Last week, Steph Holt did a 15 minute forum entitled ‘Challenge & Success for all’. There was much great discussion during the session, but one point resonated loud. Often when we talk about challenge, we talk about ‘top end challenge’. When was the last time you heard the phrase ‘lower end challenge’? Rarely I would guess. This is wrong. I’ve always believed very strongly that students will always live up to our expectation of them – regardless of their ability. So if we expect our lower ability students to ‘just do OK’, that’s probably all they will do. What we should be aiming for is challenge and high expectations for all of our students – all of the time.
I came across John Hattie talking about this topic in this video:
He makes some important points about challenging all students:
- All too often extension means pushing them sideways – making them do more of the same work. This is not good. It will do nothing to challenge students and will probably just turn them off.
- We need to modify our expectations of students. So, taking their starting points, we should consider where they would probably be at the end and then where they could be if we thoroughly challenged them and set the highest expectations – this is where their target should be. Sam Down is doing this brilliantly in maths. With his KS3 classes, he is doing two very simple things. Firstly, at the beginning of the topic he shows them the hardest possible calculation/ problem they will be able to do or solve. So he is raising aspirations and setting the standard. Secondly, he is teaching them content that is a couple of levels above where they should be. The result? All students are loving the challenge and exceeding above where they ‘should‘ be.
- If they get totally stuck and can’t do something, tell them the answer and then show them how to get there. In the video clip, Hattie claims that we only spend about 5-10% of our teaching time, teaching strategies. This is not helpful, as he goes on to explain that learning has happened when ‘you know what to do, when you don’t know what to do‘. Stuart Axten has been working on this with his GCSE Y10 PE class. The class contains a number of students who have been struggling with writing extended answers to questions – they simply didn’t know how to construct a piece of writing in that way, they didn’t have that strategy. So, they have looked at examples of excellent answers, deconstructed them together with the teacher and then slowly constructed their own, together as a class – discussing how and why they are writing in that way as they go. Now they have the writing strategy, they are able to produce fantastic pieces of writing, that they are rightly proud of.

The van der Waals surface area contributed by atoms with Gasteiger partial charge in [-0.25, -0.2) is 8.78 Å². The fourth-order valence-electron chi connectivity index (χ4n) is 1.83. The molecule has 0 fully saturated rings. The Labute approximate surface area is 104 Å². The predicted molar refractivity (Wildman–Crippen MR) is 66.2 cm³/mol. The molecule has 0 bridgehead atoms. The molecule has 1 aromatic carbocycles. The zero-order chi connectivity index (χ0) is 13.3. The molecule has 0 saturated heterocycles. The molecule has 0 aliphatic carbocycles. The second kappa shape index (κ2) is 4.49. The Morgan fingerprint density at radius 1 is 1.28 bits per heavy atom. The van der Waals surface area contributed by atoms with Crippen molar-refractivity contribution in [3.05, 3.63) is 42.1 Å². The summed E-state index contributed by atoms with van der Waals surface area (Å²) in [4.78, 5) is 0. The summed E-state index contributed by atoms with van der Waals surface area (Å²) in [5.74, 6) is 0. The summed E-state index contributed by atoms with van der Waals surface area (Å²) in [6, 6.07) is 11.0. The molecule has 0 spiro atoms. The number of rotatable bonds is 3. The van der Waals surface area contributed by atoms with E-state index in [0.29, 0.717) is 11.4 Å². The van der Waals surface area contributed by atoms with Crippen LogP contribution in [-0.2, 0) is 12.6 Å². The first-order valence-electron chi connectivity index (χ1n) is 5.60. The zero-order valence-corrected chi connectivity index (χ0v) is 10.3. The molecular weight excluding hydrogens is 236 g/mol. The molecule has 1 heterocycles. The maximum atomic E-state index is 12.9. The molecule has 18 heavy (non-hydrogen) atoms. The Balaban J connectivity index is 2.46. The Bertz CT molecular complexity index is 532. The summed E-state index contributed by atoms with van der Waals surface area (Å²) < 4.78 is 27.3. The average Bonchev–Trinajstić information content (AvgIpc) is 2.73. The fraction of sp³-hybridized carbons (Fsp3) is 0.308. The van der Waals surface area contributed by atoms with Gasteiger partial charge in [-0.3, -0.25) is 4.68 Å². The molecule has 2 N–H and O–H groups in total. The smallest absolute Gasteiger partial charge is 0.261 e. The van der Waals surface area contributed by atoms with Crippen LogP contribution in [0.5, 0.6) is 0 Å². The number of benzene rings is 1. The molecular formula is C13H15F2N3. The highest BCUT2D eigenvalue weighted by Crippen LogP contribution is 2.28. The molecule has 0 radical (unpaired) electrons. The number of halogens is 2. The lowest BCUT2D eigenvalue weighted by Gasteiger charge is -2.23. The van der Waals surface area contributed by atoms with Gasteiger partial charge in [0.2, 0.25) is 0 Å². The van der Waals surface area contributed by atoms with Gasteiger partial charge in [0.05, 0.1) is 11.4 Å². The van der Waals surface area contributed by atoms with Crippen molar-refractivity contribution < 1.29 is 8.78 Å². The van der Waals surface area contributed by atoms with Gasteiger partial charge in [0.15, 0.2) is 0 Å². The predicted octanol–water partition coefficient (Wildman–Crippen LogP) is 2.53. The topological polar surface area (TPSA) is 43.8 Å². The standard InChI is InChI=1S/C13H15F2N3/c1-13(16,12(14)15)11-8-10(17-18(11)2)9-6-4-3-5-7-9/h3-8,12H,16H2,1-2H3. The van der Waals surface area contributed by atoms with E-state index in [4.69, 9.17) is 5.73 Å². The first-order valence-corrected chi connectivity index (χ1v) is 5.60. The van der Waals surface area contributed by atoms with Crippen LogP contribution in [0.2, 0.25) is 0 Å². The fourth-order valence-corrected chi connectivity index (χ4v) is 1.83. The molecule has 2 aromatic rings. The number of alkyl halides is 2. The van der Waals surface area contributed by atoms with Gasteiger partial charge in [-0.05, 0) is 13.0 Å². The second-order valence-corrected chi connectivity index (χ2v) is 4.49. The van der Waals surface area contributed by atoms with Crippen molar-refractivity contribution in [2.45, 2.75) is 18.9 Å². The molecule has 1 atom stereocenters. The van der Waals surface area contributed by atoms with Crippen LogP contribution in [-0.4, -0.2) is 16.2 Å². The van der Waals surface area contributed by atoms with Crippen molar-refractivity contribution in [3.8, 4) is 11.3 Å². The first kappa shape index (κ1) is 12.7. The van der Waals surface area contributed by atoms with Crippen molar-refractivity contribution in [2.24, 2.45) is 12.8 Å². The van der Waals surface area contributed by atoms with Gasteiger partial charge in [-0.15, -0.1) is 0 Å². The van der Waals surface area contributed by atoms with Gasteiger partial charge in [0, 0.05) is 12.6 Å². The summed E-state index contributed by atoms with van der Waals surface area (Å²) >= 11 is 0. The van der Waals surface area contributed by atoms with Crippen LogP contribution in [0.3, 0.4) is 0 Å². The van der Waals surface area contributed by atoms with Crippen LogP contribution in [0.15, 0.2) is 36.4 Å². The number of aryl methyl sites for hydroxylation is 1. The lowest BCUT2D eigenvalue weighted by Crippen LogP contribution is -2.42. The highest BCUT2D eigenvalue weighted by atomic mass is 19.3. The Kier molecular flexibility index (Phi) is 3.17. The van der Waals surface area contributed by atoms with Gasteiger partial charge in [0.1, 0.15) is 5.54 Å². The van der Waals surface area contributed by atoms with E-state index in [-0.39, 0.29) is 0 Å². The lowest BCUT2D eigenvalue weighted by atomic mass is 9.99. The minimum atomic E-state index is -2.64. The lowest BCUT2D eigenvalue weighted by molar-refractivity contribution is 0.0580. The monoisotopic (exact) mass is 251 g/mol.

- We need 3 or 4 opportunities to learn something, before we really do – so we need to teach the skills of concentrating, being persistent and undertaking deliberate practice. We should do this by setting students challenging tasks – and then when they get stuck, give them something harder or a different strategy to try and then come back to what they were struggling with. Then keep spiralling the learning up in this way. In his most recent blog article ‘The Everest Writing Scaffold’ Andy Tharby gives us an excellent example of supporting students through a challenging task. In the article, Andy says:
‘My belief is that scaffolding is not about making written work easier; instead it is about quite the opposite. Our scaffolds should make the work harder, more challenging, yet also ensure that success remains a tangible possibility.’
So, to summarise if we want to support the idea of ‘challenge for all’ we need to:
Set our expectations of students high.
- Teach and model the strategies they will need in order to reach these expectations.
- Provide opportunities for students to – concentrate, persist and engage with deliberate practice.
Reblogged this on thinkingonlearning.
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